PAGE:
1. Twitter isn’t the only place to share your work/connect with writers, and it’s probably not the best, either.
2. Writing forums and Facebook groups still exist – and they might serve as better communities to be a part of, if you can find positive, supportive ones.
3. Once you learn about distracting website blocking apps, you’ll never go back.
4. You don’t “need” the internet to write a book. You don’t have to know every detail when you’re writing a first draft, even if your brain tries to convince you otherwise.
5. I’m neither a marketing nor social media expert, especially when it comes to books. But just because social media is good for your brand doesn’t mean you have to spend hour after miserable hour scrolling through it.
6. People who only seek to criticize and tear you and your writing down don’t have opinions worth caring about.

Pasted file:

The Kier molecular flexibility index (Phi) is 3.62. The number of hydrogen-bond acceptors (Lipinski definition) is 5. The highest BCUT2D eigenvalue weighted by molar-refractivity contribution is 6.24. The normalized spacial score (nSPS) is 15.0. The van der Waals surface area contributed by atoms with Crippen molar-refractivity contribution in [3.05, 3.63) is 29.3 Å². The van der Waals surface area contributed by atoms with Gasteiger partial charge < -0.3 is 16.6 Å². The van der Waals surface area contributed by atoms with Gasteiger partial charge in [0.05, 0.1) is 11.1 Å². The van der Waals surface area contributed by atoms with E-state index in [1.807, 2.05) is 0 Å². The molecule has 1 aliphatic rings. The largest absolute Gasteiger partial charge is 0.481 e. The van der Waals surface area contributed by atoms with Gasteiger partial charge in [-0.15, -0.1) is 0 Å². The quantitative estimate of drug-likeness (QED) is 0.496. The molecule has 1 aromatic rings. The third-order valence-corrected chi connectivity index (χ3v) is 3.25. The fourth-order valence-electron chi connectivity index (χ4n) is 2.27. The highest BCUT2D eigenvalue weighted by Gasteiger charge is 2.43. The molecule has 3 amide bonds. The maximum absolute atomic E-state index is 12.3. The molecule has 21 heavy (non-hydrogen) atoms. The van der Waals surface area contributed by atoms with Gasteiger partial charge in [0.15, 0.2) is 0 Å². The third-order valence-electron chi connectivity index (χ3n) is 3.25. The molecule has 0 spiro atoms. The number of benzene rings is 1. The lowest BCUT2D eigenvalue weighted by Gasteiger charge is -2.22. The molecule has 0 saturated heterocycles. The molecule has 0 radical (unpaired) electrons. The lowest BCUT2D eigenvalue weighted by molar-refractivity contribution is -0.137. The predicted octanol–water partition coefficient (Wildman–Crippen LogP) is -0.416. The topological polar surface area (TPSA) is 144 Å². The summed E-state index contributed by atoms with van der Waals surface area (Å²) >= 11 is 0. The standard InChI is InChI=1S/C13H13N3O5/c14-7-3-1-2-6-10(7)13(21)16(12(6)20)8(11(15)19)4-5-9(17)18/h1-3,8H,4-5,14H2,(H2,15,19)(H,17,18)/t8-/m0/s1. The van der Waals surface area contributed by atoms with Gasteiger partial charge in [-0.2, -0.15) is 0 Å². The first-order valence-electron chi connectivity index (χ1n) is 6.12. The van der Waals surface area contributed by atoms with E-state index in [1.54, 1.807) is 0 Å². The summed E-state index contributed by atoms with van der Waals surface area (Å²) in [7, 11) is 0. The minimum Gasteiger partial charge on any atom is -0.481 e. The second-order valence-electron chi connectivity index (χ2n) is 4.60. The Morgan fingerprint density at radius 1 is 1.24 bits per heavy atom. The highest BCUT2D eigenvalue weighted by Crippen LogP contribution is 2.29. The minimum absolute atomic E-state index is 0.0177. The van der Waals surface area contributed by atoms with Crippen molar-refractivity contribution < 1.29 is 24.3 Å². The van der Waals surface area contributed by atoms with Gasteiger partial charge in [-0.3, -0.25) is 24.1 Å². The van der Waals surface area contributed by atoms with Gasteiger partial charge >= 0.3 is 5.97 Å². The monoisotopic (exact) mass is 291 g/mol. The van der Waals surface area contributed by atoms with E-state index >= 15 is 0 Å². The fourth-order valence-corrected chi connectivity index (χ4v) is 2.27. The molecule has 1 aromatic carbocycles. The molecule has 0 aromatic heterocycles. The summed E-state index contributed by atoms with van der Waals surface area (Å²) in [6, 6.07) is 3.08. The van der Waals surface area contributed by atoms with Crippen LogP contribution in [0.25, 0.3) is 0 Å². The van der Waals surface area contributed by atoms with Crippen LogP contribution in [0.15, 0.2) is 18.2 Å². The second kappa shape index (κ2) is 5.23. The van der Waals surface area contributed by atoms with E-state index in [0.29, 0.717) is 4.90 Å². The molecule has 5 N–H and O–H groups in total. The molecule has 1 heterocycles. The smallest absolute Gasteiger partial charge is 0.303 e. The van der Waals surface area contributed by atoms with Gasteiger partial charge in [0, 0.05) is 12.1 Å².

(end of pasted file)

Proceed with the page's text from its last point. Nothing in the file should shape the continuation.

7. What you write outside of the social internet will always be more important in the long-term than what you write inside of it.
8. Decreasing your screen time isn’t just something you can do during a “detox.” You can enjoy being present in the writing community without overdoing it.
9. You can’t change other people. But you CAN change how you react to (or cease to interact with) others.
10. If you’re on the internet, you’re probably not writing … you should fix that.
Meg is the creator of Novelty Revisions, dedicated to helping writers put their ideas into words. She is an editor and writer, and a 12-time NaNoWriMo winner. Follow Meg on Twitter for tweets about writing, food, and Star Wars.